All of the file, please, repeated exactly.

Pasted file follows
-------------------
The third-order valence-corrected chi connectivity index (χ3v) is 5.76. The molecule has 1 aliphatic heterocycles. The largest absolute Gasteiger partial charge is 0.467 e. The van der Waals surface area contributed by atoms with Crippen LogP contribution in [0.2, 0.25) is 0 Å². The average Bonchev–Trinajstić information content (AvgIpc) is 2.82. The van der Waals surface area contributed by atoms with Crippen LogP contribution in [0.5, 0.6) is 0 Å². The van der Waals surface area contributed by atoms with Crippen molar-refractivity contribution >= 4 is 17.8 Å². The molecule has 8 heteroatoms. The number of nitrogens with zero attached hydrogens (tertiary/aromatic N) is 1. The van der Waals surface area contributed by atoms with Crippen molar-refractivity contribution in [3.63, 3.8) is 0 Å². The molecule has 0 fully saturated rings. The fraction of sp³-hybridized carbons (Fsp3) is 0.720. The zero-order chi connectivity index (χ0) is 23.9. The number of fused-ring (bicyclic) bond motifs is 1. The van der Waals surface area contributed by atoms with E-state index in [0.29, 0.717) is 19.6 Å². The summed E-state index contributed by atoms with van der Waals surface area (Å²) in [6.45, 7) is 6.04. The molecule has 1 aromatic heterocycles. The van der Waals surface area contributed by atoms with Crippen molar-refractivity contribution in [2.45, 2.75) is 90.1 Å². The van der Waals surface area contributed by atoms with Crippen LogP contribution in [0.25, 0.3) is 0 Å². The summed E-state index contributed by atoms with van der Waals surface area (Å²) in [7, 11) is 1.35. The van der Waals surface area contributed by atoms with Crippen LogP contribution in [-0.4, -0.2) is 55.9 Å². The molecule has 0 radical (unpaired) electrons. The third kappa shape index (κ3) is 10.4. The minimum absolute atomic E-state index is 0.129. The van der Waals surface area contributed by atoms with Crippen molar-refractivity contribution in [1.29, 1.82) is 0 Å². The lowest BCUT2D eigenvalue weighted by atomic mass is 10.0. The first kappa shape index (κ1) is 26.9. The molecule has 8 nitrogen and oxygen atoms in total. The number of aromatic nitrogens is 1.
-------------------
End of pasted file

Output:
The third-order valence-corrected chi connectivity index (χ3v) is 5.76. The molecule has 1 aliphatic heterocycles. The largest absolute Gasteiger partial charge is 0.467 e. The van der Waals surface area contributed by atoms with Crippen LogP contribution in [0.2, 0.25) is 0 Å². The average Bonchev–Trinajstić information content (AvgIpc) is 2.82. The van der Waals surface area contributed by atoms with Crippen LogP contribution in [0.5, 0.6) is 0 Å². The van der Waals surface area contributed by atoms with Crippen molar-refractivity contribution >= 4 is 17.8 Å². The molecule has 8 heteroatoms. The number of nitrogens with zero attached hydrogens (tertiary/aromatic N) is 1. The van der Waals surface area contributed by atoms with Crippen molar-refractivity contribution in [3.63, 3.8) is 0 Å². The molecule has 0 fully saturated rings. The fraction of sp³-hybridized carbons (Fsp3) is 0.720. The zero-order chi connectivity index (χ0) is 23.9. The number of fused-ring (bicyclic) bond motifs is 1. The van der Waals surface area contributed by atoms with E-state index in [0.29, 0.717) is 19.6 Å². The summed E-state index contributed by atoms with van der Waals surface area (Å²) in [6.45, 7) is 6.04. The molecule has 1 aromatic heterocycles. The van der Waals surface area contributed by atoms with Crippen molar-refractivity contribution in [2.45, 2.75) is 90.1 Å². The van der Waals surface area contributed by atoms with Crippen LogP contribution in [0.25, 0.3) is 0 Å². The summed E-state index contributed by atoms with van der Waals surface area (Å²) in [7, 11) is 1.35. The van der Waals surface area contributed by atoms with Crippen LogP contribution in [-0.4, -0.2) is 55.9 Å². The molecule has 0 radical (unpaired) electrons. The third kappa shape index (κ3) is 10.4. The minimum absolute atomic E-state index is 0.129. The van der Waals surface area contributed by atoms with Crippen molar-refractivity contribution in [1.29, 1.82) is 0 Å². The lowest BCUT2D eigenvalue weighted by atomic mass is 10.0. The first kappa shape index (κ1) is 26.9. The molecule has 8 nitrogen and oxygen atoms in total. The number of aromatic nitrogens is 1.